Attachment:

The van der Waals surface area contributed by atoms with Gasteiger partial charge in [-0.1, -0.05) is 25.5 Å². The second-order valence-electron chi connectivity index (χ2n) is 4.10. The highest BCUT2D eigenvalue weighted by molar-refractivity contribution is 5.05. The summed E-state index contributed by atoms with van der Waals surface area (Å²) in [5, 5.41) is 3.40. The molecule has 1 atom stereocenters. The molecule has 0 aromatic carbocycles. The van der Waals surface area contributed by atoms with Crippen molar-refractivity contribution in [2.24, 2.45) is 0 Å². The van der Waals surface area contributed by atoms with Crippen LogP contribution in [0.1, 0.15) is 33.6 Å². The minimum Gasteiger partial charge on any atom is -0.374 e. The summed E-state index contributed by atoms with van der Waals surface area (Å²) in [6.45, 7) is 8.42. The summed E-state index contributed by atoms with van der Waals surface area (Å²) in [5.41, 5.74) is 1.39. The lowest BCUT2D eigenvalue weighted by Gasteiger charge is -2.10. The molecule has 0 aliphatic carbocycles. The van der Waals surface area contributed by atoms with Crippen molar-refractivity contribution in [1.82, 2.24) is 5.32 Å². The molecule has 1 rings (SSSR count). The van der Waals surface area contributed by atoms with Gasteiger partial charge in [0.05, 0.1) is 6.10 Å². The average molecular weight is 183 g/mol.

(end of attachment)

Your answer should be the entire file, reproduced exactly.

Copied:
The van der Waals surface area contributed by atoms with Gasteiger partial charge in [-0.1, -0.05) is 25.5 Å². The second-order valence-electron chi connectivity index (χ2n) is 4.10. The highest BCUT2D eigenvalue weighted by molar-refractivity contribution is 5.05. The summed E-state index contributed by atoms with van der Waals surface area (Å²) in [5, 5.41) is 3.40. The molecule has 1 atom stereocenters. The molecule has 0 aromatic carbocycles. The van der Waals surface area contributed by atoms with Crippen molar-refractivity contribution in [2.24, 2.45) is 0 Å². The van der Waals surface area contributed by atoms with Crippen LogP contribution in [0.1, 0.15) is 33.6 Å². The minimum Gasteiger partial charge on any atom is -0.374 e. The summed E-state index contributed by atoms with van der Waals surface area (Å²) in [6.45, 7) is 8.42. The summed E-state index contributed by atoms with van der Waals surface area (Å²) in [5.41, 5.74) is 1.39. The lowest BCUT2D eigenvalue weighted by Gasteiger charge is -2.10. The molecule has 0 aliphatic carbocycles. The van der Waals surface area contributed by atoms with Crippen molar-refractivity contribution in [1.82, 2.24) is 5.32 Å². The molecule has 1 rings (SSSR count). The van der Waals surface area contributed by atoms with Gasteiger partial charge in [0.05, 0.1) is 6.10 Å². The average molecular weight is 183 g/mol.